News of the victory prompted great celebrations in England, and afterwards the day was always remembered as The Glorious First of June. Another item on display in the museum is a Portsea Farthing, a commemorative token issued in 1794. It features the bust of Lord Howe, his flagship Queen Charlotte and the inscription “Glorious First of June 1794”, which shows that the expression was adopted almost immediately after the battle.

Abingdon’s Portsea Farthing with the legend “Glorious First of June”

Despite his gallant conduct, Admiral Bowyer had been unlucky. He had been severely wounded in the battle and lost a leg. It was a few months before he had recovered sufficiently to return home, but when he did, the people of Abingdon joined in the celebration. They came out to escort him on the last part of his journey, from Newbury to Radley. He also received great rewards from the king and the government: a pension of £1,000 a year (or even guineas, according to some sources), a gold medal, and a baronetcy.

And of course he received this handsome cup, which has become known as the Bowyer Vase. As the inscription shows, the cup was given to Bowyer by Lloyds Coffee House.

The name Lloyds might be familiar to you as that of the shipping register and maritime insurance company. However, it started out as a real coffee house, opened by Edward Lloyd in London in 1688. In the 17th and 18th centuries, coffee houses were places where city merchants met to exchange news and information, and conduct business. Particular houses soon became associated with specialised interests, and Lloyds became the meeting place for people concerned with shipping. In 1760 the Society for the Registry of Shipping was founded by the then owner of Lloyds Coffee House. Not much later, though, a group of customers, who thought that there was too much gambling and speculation going on, broke away and set up a hopefully more respectable coffee house in new premises, called New Lloyds Coffee House. This didn’t last long, and in 1774 the merchants and insurance underwriters and brokers moved away from coffee houses altogether and set themselves up in the Royal Exchange. Nevertheless they were still referred to as “Lloyds Coffee House”, and that is the name which appears on the Bowyer Vase, which was made in about 1795.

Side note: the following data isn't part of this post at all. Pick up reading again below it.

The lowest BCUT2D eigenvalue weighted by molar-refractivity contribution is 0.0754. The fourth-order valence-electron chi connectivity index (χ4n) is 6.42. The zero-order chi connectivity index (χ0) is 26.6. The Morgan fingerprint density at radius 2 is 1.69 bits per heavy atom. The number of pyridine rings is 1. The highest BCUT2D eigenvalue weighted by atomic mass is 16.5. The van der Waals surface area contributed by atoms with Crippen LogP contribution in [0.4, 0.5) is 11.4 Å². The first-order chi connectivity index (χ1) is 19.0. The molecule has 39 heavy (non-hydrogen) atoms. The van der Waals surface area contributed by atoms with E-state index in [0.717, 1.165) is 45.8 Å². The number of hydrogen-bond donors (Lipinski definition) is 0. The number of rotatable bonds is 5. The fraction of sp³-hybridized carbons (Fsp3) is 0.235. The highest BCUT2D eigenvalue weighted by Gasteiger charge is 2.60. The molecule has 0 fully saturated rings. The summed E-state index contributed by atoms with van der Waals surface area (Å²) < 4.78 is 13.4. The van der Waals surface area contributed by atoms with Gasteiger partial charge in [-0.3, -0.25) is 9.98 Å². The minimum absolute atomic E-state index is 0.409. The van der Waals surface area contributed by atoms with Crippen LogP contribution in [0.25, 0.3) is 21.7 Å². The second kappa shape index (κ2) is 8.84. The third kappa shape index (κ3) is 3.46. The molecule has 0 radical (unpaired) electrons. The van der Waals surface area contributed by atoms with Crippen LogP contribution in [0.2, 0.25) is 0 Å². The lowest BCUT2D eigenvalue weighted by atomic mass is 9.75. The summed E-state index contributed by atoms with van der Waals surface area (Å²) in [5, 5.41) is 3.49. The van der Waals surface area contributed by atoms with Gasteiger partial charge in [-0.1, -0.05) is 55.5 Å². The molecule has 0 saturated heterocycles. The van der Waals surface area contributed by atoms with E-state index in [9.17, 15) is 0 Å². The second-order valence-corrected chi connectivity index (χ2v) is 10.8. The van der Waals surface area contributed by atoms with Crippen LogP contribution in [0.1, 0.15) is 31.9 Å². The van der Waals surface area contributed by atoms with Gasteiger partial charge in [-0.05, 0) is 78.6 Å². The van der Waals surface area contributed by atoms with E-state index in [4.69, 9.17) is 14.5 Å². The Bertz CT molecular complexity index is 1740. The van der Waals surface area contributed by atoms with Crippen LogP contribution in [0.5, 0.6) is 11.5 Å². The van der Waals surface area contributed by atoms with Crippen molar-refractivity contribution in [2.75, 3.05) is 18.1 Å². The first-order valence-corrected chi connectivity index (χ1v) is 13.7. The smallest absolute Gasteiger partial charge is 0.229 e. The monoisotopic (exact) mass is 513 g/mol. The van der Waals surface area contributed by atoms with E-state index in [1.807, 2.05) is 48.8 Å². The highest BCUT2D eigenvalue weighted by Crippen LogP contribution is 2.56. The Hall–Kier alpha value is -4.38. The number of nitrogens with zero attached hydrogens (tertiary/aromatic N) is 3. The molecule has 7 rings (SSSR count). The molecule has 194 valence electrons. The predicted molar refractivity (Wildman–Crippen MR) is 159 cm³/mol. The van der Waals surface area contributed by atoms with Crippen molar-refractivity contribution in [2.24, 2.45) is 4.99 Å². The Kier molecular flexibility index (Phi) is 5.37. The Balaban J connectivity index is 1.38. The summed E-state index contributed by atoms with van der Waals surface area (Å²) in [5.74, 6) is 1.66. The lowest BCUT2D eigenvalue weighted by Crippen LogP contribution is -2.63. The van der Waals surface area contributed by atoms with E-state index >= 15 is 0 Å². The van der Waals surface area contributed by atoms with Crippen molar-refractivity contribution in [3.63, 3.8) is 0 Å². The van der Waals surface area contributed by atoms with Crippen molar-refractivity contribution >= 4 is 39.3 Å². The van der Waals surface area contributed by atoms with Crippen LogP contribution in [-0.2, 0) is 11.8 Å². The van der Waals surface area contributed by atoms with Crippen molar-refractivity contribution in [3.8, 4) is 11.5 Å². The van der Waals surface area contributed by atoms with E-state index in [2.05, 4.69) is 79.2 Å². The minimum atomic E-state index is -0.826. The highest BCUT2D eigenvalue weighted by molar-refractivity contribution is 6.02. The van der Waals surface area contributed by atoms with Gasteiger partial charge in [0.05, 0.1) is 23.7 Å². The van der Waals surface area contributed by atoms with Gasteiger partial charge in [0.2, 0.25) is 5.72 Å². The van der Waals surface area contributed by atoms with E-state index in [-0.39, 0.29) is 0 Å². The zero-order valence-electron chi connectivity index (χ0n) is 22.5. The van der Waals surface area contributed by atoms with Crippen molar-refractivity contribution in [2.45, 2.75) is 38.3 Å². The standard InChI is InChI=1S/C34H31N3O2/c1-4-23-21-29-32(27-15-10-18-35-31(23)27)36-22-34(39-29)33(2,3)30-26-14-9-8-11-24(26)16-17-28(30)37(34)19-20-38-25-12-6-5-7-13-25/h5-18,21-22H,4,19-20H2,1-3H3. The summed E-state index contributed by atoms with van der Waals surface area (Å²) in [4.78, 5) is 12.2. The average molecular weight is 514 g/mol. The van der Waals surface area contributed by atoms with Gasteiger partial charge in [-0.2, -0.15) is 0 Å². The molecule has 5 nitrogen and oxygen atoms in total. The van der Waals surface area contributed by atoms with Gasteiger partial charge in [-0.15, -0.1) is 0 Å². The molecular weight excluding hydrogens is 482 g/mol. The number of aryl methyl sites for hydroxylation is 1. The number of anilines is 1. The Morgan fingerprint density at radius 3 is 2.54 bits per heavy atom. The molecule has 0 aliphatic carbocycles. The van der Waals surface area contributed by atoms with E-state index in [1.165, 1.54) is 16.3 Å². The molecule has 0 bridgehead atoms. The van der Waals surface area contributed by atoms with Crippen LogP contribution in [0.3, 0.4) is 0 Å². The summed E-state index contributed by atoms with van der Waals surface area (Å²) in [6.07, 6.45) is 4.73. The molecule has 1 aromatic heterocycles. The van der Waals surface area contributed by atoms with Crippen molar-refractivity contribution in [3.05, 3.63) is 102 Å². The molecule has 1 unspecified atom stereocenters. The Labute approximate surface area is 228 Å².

Being concerned with shipping, the group had a keen interest in matters of the Navy, and it was not unusual for Lloyds to show their appreciation for the nation’s naval heroes with such precious items.

Dramatic scenes during the Battle of Ushant, painted by Philip James de Loutherbourg in 1795

Sir George Bowyer retired from active service after the Battle of Ushant but continued to be promoted, from Rear-Admiral to Vice-Admiral, and eventually to Admiral. He remained resident at Radley Hall with his second wife Henrietta, whom he had married in 1782, and their five children. He died at Radley Hall in 1800. His house is part of Radley College today, where they raise a flag on every 1st June in his honour.

The Bowyer Vase remained in the family until the Admiral’s grandson, also called George, presented it to the Corporation of Abingdon in 1870. It has been in the Town’s possession ever since and can be admired at the museum.